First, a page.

Erik Bryant

Erik Bryant

Erik Bryant’s practice is focused on a wide range of civil litigation matters, including corporate defense and municipal law.  Erik, an Evansville native, graduated from Wabash College in 2014 with a major in Spanish and a minor in Rhetoric.  As an undergraduate, Erik also participated on the baseball team and studied abroad in Valencia, Spain, where he gained valuable speaking skills in the Spanish language.  Erik received his law degree from Indiana University Robert H. McKinney School of Law. During his time in law school, Erik served as a clerk in the chambers of the Honorable Judge Melissa S. May and assisted in the drafting of appellate opinions.  Erik also worked as a clerk for the Office of the Indiana Attorney General (“OIAG”) in the Medicaid Fraud Control Unit.  After successfully passing the Indiana Bar Exam, Erik served as a Deputy Attorney General handling cases from nearly every section of the OIAG, including Consumer Protection Litigation, Medical Licensing Enforcement Litigation, Criminal and Civil Appeals, Asset Recovery and Bankruptcy Litigation, Administrative and Regulatory Enforcement Litigation, and Correctional Litigation.  Erik is licensed to practice law in Indiana.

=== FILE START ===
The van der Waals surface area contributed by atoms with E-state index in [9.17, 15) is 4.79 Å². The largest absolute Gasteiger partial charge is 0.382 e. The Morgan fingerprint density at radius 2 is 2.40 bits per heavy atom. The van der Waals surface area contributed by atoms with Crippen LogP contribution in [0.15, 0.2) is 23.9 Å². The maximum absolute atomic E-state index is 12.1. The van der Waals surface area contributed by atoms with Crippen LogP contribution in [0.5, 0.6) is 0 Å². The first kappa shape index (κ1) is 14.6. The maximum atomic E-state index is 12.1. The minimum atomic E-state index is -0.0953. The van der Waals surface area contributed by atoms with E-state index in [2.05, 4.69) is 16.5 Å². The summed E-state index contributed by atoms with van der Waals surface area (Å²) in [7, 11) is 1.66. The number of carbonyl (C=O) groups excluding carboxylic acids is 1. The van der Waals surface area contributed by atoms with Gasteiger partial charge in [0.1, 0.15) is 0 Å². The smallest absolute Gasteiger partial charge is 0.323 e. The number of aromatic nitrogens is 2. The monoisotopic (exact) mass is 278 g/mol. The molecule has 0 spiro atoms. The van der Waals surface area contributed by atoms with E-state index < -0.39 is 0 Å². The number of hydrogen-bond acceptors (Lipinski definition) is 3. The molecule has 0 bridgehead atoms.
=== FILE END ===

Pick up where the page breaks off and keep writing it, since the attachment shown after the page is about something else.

If you would like more information about Erik Bryant, please call Mr. Bryant at (812) 424-7575 or email him at

FLSA UPDATE: Department of Labor Issues New Overtime Pay Rules for “White-Collar” Employees

Posted on Sep, 24 2019

By: Joshua B. Gessling

On September 24, 2019, the U.S. Department of Labor (DOL) released its final rule increasing the minimum salary requirement for white-collar-exempt workers under the Fair Labor Standards Act (FLSA) from $23,660 (annualized) to $35,568 (annualized).  The new rule also increases the salary level required for highly compensated employees from $100,000 to $107,432.